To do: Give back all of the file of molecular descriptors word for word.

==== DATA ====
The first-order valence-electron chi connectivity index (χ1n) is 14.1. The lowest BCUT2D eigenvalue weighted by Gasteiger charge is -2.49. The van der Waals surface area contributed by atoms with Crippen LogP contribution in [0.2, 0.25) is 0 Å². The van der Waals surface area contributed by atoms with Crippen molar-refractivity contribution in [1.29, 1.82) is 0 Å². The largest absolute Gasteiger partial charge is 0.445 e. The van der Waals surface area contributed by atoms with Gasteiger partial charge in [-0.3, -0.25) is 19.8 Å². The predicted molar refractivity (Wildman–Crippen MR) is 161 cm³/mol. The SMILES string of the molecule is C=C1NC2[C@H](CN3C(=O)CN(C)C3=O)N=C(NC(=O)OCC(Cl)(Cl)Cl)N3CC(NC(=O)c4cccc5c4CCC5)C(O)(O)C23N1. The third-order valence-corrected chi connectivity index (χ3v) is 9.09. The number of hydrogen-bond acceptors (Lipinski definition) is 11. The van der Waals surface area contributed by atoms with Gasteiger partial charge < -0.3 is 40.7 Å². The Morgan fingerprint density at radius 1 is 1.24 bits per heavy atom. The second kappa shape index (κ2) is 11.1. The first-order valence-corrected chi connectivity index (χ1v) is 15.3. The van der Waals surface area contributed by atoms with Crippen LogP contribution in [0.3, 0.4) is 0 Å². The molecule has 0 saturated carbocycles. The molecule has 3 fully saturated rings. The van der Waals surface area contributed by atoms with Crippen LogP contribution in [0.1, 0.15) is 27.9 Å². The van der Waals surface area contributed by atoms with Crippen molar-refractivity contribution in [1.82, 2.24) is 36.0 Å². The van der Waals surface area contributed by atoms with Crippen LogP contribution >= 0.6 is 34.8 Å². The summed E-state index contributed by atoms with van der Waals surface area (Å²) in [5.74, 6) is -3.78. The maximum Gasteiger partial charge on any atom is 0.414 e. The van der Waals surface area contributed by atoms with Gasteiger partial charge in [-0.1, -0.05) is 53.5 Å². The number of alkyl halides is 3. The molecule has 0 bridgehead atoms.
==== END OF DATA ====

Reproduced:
The first-order valence-electron chi connectivity index (χ1n) is 14.1. The lowest BCUT2D eigenvalue weighted by Gasteiger charge is -2.49. The van der Waals surface area contributed by atoms with Crippen LogP contribution in [0.2, 0.25) is 0 Å². The van der Waals surface area contributed by atoms with Crippen molar-refractivity contribution in [1.29, 1.82) is 0 Å². The largest absolute Gasteiger partial charge is 0.445 e. The van der Waals surface area contributed by atoms with Gasteiger partial charge in [-0.3, -0.25) is 19.8 Å². The predicted molar refractivity (Wildman–Crippen MR) is 161 cm³/mol. The SMILES string of the molecule is C=C1NC2[C@H](CN3C(=O)CN(C)C3=O)N=C(NC(=O)OCC(Cl)(Cl)Cl)N3CC(NC(=O)c4cccc5c4CCC5)C(O)(O)C23N1. The third-order valence-corrected chi connectivity index (χ3v) is 9.09. The number of hydrogen-bond acceptors (Lipinski definition) is 11. The van der Waals surface area contributed by atoms with Gasteiger partial charge < -0.3 is 40.7 Å². The Morgan fingerprint density at radius 1 is 1.24 bits per heavy atom. The second kappa shape index (κ2) is 11.1. The first-order valence-corrected chi connectivity index (χ1v) is 15.3. The van der Waals surface area contributed by atoms with Crippen LogP contribution in [0.3, 0.4) is 0 Å². The molecule has 0 saturated carbocycles. The molecule has 3 fully saturated rings. The van der Waals surface area contributed by atoms with Crippen LogP contribution in [0.1, 0.15) is 27.9 Å². The van der Waals surface area contributed by atoms with Crippen molar-refractivity contribution in [1.82, 2.24) is 36.0 Å². The van der Waals surface area contributed by atoms with Crippen LogP contribution >= 0.6 is 34.8 Å². The summed E-state index contributed by atoms with van der Waals surface area (Å²) in [5.74, 6) is -3.78. The maximum Gasteiger partial charge on any atom is 0.414 e. The van der Waals surface area contributed by atoms with Gasteiger partial charge in [-0.1, -0.05) is 53.5 Å². The number of alkyl halides is 3. The molecule has 0 bridgehead atoms.